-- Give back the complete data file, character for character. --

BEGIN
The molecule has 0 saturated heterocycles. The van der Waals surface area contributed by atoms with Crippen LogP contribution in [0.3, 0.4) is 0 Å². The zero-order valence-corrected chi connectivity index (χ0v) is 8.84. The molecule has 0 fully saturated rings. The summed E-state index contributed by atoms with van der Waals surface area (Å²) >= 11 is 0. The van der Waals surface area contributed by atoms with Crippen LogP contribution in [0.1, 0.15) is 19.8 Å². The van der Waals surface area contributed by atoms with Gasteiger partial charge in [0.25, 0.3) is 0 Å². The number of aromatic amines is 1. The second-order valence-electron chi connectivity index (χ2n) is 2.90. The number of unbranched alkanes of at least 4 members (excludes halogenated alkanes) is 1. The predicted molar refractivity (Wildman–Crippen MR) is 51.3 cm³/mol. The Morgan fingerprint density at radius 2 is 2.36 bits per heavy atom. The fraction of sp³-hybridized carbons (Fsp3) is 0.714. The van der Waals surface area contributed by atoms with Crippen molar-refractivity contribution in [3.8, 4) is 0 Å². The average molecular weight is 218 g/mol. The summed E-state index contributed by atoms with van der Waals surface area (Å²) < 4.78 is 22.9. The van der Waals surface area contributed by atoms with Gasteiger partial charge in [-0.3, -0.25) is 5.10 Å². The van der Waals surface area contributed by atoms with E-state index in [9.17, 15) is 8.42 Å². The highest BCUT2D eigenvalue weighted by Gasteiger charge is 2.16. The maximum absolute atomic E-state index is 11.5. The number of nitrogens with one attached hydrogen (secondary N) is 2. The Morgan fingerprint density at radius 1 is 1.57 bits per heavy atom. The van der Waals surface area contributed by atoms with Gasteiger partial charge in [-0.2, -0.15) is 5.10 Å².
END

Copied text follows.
The molecule has 0 saturated heterocycles. The van der Waals surface area contributed by atoms with Crippen LogP contribution in [0.3, 0.4) is 0 Å². The zero-order valence-corrected chi connectivity index (χ0v) is 8.84. The molecule has 0 fully saturated rings. The summed E-state index contributed by atoms with van der Waals surface area (Å²) >= 11 is 0. The van der Waals surface area contributed by atoms with Crippen LogP contribution in [0.1, 0.15) is 19.8 Å². The van der Waals surface area contributed by atoms with Gasteiger partial charge in [0.25, 0.3) is 0 Å². The number of aromatic amines is 1. The second-order valence-electron chi connectivity index (χ2n) is 2.90. The number of unbranched alkanes of at least 4 members (excludes halogenated alkanes) is 1. The predicted molar refractivity (Wildman–Crippen MR) is 51.3 cm³/mol. The Morgan fingerprint density at radius 2 is 2.36 bits per heavy atom. The fraction of sp³-hybridized carbons (Fsp3) is 0.714. The van der Waals surface area contributed by atoms with Crippen molar-refractivity contribution in [3.8, 4) is 0 Å². The average molecular weight is 218 g/mol. The summed E-state index contributed by atoms with van der Waals surface area (Å²) < 4.78 is 22.9. The van der Waals surface area contributed by atoms with Gasteiger partial charge in [-0.3, -0.25) is 5.10 Å². The van der Waals surface area contributed by atoms with E-state index in [9.17, 15) is 8.42 Å². The highest BCUT2D eigenvalue weighted by Gasteiger charge is 2.16. The maximum absolute atomic E-state index is 11.5. The number of nitrogens with one attached hydrogen (secondary N) is 2. The Morgan fingerprint density at radius 1 is 1.57 bits per heavy atom. The van der Waals surface area contributed by atoms with Gasteiger partial charge in [-0.2, -0.15) is 5.10 Å².